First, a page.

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Plain

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This article is about the geographical feature. For other uses, see Plain (disambiguation).

A small mirage on the road, Western plains, New South Wales, Australia

Los llanos (it is an area of land with relatively high relief) in Venezuela
In geography, a plain is an area of land with relatively high relief, as well as flat. Prairies and
steppes are types of plains, and the archetype for a plain is often thought of as a grassland, but
plains in their natural state may also be covered in shrublands, woodland and forest, or
vegetation may be absent in the case of sandy or stony plains in hot deserts. Types of flatlands
for which the term is not generally used include those covered entirely and permanently by
swamps, marshes, playas, or ice sheets.
Plains occur as lowlands and at the bottoms of valleys but also on plateaus at high elevations. In
a valley, a plain is enclosed on two sides but in other cases a plain may be delineated by a
complete or partial ring of hills, by mountains or cliffs. Where a geological region contains more
than one plain, they may be connected by a pass (sometime termed a gap). Plains may have been
formed from flowing lava, deposited by water, ice or wind, or formed by erosion by these agents
from hills and mountains.
Plains in many areas are important for agriculture, because where the soils were deposited as
sediments they may be deep and fertile, and the flatness facilitates mechanization of crop
production; or because they support grasslands which provide good grazing for livestock.

Contents
[hide]
• 1 Types of terrestrial plains
• 2 Other types
• 3 See also
• 4 References

[edit] Types of terrestrial plains

Part of the plain that surrounds Lightning Ridge, New South Wales, Australia
• Coastal plain, an area of low-lying land adjacent to a sea; the term is used especially
where they contrast with hills, mountains or plateaux further inland.
• Fluvial plains are formed by rivers, and may be one of these overlapping types:
○ Flood plain, adjacent to a stream, river, lake or wetland that experiences
occasional or periodic flooding.
○ Alluvial plain, formed over a long period of time by a river depositing sediment
on its floodplain or bed which becomes alluvial soil. The difference between a
floodplain and an alluvial plain is that the floodplain represents the area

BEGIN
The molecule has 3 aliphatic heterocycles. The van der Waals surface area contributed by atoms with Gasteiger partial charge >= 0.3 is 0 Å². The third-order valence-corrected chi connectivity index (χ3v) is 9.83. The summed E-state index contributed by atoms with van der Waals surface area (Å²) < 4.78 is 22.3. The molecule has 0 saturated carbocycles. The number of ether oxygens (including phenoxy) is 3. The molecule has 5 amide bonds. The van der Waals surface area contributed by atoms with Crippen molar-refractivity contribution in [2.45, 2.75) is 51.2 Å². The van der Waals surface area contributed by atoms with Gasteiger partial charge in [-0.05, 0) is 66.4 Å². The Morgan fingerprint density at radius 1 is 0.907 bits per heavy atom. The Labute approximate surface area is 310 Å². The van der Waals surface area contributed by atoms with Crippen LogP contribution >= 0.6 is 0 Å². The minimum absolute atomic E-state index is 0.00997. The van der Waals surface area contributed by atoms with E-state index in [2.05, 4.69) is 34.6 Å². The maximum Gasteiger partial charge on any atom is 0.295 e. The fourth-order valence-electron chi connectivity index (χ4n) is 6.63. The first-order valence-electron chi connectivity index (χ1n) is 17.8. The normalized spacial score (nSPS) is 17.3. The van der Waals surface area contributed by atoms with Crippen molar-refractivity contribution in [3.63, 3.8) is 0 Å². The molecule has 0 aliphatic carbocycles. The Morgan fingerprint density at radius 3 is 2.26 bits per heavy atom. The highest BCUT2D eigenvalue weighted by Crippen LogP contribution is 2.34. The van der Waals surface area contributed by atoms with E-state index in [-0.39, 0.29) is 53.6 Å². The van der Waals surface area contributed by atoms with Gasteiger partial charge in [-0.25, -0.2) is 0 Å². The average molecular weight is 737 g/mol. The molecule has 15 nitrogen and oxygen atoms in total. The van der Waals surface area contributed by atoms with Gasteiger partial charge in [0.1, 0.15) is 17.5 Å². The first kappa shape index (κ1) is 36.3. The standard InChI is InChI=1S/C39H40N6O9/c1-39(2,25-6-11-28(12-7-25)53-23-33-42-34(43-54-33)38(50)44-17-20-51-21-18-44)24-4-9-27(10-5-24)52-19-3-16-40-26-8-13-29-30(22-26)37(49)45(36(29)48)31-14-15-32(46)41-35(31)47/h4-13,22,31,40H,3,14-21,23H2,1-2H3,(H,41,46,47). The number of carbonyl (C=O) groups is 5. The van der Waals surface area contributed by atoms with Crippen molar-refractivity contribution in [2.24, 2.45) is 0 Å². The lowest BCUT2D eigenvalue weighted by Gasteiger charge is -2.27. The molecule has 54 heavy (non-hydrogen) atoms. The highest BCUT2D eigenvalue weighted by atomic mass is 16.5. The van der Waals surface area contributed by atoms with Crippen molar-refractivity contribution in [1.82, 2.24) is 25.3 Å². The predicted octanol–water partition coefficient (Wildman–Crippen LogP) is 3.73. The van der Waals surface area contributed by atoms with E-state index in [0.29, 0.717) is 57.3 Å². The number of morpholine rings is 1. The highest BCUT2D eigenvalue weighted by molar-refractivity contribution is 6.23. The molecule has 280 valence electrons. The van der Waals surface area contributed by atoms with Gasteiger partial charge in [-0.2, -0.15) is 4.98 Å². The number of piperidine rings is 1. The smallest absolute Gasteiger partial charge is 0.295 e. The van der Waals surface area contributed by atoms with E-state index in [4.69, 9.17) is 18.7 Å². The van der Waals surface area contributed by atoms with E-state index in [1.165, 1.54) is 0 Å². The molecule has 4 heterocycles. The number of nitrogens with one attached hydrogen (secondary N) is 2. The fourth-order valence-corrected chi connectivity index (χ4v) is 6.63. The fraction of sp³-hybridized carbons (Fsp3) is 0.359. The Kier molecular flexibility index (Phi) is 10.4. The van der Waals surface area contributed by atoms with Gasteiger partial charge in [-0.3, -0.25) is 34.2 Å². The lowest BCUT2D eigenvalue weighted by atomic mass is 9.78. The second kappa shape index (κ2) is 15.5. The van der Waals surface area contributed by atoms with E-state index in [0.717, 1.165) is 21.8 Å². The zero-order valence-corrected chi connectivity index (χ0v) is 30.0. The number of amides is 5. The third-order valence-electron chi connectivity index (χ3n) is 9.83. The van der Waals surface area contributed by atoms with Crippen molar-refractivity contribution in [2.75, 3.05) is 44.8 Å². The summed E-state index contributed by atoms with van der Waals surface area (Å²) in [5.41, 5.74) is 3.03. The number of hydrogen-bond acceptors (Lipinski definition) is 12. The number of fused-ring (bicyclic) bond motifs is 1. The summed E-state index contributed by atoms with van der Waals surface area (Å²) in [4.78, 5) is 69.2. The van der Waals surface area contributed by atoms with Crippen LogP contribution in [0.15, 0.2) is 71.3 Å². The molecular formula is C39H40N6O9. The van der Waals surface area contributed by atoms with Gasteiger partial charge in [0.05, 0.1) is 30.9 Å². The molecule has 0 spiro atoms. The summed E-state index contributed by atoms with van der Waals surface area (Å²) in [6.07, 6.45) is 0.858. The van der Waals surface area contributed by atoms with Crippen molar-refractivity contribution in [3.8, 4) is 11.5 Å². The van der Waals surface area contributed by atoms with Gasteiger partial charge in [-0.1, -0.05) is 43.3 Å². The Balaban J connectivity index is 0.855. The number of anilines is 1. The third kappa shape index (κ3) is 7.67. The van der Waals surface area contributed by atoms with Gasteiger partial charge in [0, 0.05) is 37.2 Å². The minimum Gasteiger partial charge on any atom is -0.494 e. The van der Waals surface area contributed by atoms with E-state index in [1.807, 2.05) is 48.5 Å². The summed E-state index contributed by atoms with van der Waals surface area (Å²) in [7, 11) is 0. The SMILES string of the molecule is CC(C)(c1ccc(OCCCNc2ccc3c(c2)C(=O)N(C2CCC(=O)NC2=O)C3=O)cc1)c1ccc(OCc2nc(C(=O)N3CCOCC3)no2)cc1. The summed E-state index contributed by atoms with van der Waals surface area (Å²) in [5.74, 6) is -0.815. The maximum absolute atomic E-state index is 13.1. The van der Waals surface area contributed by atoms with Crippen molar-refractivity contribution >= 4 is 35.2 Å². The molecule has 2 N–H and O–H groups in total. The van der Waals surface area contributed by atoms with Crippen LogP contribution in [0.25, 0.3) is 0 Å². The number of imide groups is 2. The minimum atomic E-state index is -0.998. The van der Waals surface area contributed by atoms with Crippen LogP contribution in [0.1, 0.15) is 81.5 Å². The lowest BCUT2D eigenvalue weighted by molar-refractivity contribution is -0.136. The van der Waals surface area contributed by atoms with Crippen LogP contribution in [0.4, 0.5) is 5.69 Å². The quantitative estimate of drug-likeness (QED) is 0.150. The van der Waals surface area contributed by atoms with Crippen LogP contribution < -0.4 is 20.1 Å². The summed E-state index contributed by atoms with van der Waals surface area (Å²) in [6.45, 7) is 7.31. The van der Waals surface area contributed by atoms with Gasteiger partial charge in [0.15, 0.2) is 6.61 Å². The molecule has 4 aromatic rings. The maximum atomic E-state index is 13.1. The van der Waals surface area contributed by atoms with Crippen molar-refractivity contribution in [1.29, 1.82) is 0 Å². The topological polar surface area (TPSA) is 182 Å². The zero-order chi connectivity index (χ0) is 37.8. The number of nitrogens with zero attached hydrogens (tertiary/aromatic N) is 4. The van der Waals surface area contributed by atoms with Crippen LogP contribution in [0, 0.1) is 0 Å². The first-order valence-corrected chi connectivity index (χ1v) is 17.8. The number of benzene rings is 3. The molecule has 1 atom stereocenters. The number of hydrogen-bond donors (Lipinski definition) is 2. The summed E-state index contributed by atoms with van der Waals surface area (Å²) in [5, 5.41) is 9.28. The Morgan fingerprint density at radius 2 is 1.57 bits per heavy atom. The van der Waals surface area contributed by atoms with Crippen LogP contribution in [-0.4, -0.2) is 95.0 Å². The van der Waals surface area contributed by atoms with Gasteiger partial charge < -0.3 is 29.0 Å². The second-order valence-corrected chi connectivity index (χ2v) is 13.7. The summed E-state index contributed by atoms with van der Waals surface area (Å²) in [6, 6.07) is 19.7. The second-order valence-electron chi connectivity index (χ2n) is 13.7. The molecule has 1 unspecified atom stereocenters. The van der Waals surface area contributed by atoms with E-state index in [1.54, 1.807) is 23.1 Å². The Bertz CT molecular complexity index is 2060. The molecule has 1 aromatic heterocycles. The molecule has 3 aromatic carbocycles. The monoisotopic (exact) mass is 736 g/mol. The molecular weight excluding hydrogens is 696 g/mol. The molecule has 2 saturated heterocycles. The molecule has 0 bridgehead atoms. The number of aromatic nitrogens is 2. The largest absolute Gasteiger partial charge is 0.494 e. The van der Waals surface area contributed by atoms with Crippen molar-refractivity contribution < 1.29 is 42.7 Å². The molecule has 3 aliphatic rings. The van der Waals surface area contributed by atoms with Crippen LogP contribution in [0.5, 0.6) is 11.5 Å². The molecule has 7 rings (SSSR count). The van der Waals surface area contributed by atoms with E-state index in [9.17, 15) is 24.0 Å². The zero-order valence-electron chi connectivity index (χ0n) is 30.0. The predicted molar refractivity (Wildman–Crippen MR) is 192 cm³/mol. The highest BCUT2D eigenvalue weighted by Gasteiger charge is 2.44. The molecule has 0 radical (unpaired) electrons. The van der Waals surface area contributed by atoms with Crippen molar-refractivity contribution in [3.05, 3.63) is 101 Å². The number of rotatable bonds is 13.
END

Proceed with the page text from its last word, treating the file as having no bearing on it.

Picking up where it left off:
experiencing flooding fairly regularly in the present or recently, whereas an
alluvial plain includes areas where the floodplain is now and used to be, or areas
which only experience flooding a few times a century.
○ Scroll plain, a plain through which a river meanders with a very low gradient.
• Lacustrine plain, a plain that originally formed in a lacustrine environment, that is, as the
bed of a lake.
• Lava plain, formed by sheets of flowing lava.
• Glacial plains are formed by the movement of glaciers under the force of gravity:
○ Till plain, a plain of glacial till that forms when a sheet of ice becomes detached
from the main body of a glacier and melts in place depositing the sediments it
carries. Till plains are composed of unsorted material (till) of all sizes.
○ Sandur (plural sandar), a glacial outwash plain formed of sediments deposited by
meltwater at the terminus of a glacier. Sandar consist mainly of stratified (layered
and sorted) gravel and sand.
[edit] Other types
The term may also be used for flat areas of the ocean floor or for flat areas on moons and planets.
• Abyssal plain, a flat or very gently sloping area of the deep ocean basin floor.

• Plains


Plains are broad, nearly level stretches of land that
have no great changes in elevation. Plains are
generally lower than the land around them; they may
be found along a coast or inland. Coastal plains
generally rise from sea level until they meet higher
landforms such as mountains or plateaus. Inland
plains may be found at high altitudes.
Plant life on
plains is
controlled by the
climate. Thick
forests usually
thrive on plains in humid climates, grasslands cover
fairly dry plains such as the Great Plains in the United
States. Plains are usually well populated because the
soil and terrain are good for farming, and roads and
railways are easily built between rural towns and
cities.
A coastal plain is a stretch of lowland along a seacoast
which slopes toward the sea. In most cases, such a
plain may be an elevated part of the ocean floor. Solid
materials are carried off by rivers or waves from other
coastal plains; these
materials are deposited
along the shore extending
the coast seaward. The
Atlantic Coastal Plain is a
good example of a fertile and
well populated coastal plain.
It lies along the eastern shore of North America from
Nova Scotia to Florida. The sharp upward slope of the
land along the plain's inland edge is called the fall line.
Coastal plains generally have a few poor harbors, but
the mouth of rivers along the Atlantic seacoast have
produced some fine harbors.
A flood plain is the floor of a river valley beyond the
riverbed. A flood plain is formed of mud, sand, and silt
that are left behind when the river overflows its banks.
These materials are carried off by the river as it erodes
the land upstream. A river in flood conditions can carry
a large amount of eroded material, which the overflow
waters deposit onto the flood plain.